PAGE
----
Flyer off track for peak season

01:00, Dec 11 2012

All Kingston Flyer tourist trips have been suspended because the locomotives for the vintage train need critical maintenance, leaving staff without work during the peak summer season.

David Bryce, who lived in Renwick when he bought the Kingston Flyer last year, also confirmed on Sunday that he is looked for a new owner for the train operation at the south end of Lake Wakatipu in Southland.

He said he had suspended operations until at least mid-January and that 11 seasonal staff had been stood down.

The company runs two locomotives, one of which was in operation while the other engine was undergoing maintenance and extensive repairs.

Mechanical issues and health and safety requirements were behind the decision to suspend all operations using the operational locomotive AB778, Mr Bryce said.

He planned to replace the inoperative locomotive with the engine undergoing repairs, AB795.


It was in better condition than AB778 but in need of an overhaul, boiler certification and an official signoff by the NZ Transport Authority, he said. AB795 was built in 1927, AB778 in 1925.

The safety of staff, passengers and the general public was of paramount importance to the company, Mr Bryce said.

A leaky boiler was the main reason for suspending the operation of the locomotive.

He had hoped to get the replacement locomotive ready in time after running the train for three months using AB778.

AB795 was about a week away from returning to Kingston after repair work in Invercargill.

"It was a difficult decision to make," he said.

"Once 795 comes back it will be like new, then we're confident we can operate seasonally with one locomotive.

"Unfortunately we have no choice but to retire AB778 from service until an extensive overhaul can be undertaken in the future.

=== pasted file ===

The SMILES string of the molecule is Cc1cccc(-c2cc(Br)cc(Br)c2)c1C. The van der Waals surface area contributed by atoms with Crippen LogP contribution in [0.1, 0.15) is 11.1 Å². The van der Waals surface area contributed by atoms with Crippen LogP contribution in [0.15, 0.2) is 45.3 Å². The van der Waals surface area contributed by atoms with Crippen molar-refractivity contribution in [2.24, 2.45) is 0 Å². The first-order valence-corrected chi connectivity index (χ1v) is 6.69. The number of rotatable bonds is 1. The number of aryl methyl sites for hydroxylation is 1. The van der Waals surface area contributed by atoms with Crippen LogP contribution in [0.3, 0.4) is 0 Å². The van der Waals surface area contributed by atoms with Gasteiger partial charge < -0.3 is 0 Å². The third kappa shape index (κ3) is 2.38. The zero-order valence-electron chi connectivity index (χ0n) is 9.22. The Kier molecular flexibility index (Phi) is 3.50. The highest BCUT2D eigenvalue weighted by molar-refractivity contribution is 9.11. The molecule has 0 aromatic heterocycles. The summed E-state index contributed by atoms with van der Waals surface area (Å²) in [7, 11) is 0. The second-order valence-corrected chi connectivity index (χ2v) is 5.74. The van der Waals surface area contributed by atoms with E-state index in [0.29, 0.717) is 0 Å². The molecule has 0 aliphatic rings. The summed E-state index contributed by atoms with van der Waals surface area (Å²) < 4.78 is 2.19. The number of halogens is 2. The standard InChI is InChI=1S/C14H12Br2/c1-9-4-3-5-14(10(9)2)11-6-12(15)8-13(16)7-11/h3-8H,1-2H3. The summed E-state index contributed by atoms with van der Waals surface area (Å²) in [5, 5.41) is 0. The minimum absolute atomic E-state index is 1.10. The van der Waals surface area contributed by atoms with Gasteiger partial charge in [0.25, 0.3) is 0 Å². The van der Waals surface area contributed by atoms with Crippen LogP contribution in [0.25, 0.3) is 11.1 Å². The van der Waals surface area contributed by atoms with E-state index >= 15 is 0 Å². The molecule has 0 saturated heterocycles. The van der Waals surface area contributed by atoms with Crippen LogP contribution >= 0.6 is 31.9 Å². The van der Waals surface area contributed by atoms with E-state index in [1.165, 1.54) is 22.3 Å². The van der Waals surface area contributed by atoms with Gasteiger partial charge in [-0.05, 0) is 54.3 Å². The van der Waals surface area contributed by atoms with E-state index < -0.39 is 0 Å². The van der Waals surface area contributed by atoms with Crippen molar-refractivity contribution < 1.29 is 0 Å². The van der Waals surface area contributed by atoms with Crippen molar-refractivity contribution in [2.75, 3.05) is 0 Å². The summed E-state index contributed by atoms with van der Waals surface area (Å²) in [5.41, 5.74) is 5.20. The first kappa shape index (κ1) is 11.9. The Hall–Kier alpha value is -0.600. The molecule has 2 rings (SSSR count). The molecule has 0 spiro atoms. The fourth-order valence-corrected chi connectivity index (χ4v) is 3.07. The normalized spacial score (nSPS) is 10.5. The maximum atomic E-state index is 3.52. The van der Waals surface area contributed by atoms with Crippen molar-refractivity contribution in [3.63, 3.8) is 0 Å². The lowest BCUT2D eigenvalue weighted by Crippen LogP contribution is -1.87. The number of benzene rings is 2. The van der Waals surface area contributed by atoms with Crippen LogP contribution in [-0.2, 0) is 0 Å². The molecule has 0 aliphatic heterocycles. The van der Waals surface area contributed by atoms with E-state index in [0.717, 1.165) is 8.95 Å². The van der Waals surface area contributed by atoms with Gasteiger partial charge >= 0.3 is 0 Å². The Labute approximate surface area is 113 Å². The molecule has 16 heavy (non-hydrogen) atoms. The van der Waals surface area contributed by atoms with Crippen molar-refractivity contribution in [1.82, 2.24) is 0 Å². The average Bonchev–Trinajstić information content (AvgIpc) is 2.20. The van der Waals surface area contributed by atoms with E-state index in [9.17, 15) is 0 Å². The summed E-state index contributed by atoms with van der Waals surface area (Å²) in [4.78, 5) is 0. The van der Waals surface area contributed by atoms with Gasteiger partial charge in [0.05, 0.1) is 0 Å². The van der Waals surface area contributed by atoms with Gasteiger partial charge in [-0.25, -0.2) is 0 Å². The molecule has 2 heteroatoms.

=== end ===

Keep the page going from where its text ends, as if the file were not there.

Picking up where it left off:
"After much deliberation I have decided to concentrate our funding and efforts on repairing and restoring AB795 with a view to it returning in January."

Repair work on the spare locomotive has been hit by unforeseen delays that compounded the problem.

"The situation unfortunately means those who have made bookings between now and mid- January will need to contact the Kingston Flyer to either rebook or seek a refund," Mr Bryce said.

Mr Bryce said he and staff poured heart and soul into the train since he bought the business last year, getting the train back on track and attracting steady bookings and public support.

"However, taking into account all that has happened, this has taken a toll on my health and I now feel that I need to step back from the operation for a potential new operator to run the business," he said.

"I will continue to operate and fund this business until that time."

The train had been mothballed for two years before he bought it because the previous owners were involved in a receivership wrangle.

Mr Bryce moved from Marlborough to Kingston when he bought the train. The business attracted more than 15,000 visitors during its first season.

The Marlborough Express